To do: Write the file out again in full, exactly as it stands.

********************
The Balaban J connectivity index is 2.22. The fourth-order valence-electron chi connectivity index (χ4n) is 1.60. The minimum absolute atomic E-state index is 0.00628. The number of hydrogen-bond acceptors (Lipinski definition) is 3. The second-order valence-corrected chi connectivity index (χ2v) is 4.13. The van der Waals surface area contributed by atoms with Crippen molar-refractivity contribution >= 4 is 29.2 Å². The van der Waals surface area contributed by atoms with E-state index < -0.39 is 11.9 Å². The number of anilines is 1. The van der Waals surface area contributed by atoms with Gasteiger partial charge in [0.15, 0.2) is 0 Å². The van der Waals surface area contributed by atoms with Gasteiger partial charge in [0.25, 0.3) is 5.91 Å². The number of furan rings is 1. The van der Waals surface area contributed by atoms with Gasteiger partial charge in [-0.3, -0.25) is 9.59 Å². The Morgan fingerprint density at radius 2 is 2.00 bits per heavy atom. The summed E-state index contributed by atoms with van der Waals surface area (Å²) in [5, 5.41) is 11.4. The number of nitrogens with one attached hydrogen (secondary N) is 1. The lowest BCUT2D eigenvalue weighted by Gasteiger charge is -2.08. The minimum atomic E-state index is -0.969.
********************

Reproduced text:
The Balaban J connectivity index is 2.22. The fourth-order valence-electron chi connectivity index (χ4n) is 1.60. The minimum absolute atomic E-state index is 0.00628. The number of hydrogen-bond acceptors (Lipinski definition) is 3. The second-order valence-corrected chi connectivity index (χ2v) is 4.13. The van der Waals surface area contributed by atoms with Crippen molar-refractivity contribution >= 4 is 29.2 Å². The van der Waals surface area contributed by atoms with E-state index < -0.39 is 11.9 Å². The number of anilines is 1. The van der Waals surface area contributed by atoms with Gasteiger partial charge in [0.15, 0.2) is 0 Å². The van der Waals surface area contributed by atoms with Gasteiger partial charge in [0.25, 0.3) is 5.91 Å². The number of furan rings is 1. The van der Waals surface area contributed by atoms with Gasteiger partial charge in [-0.3, -0.25) is 9.59 Å². The Morgan fingerprint density at radius 2 is 2.00 bits per heavy atom. The summed E-state index contributed by atoms with van der Waals surface area (Å²) in [5, 5.41) is 11.4. The number of nitrogens with one attached hydrogen (secondary N) is 1. The lowest BCUT2D eigenvalue weighted by Gasteiger charge is -2.08. The minimum atomic E-state index is -0.969.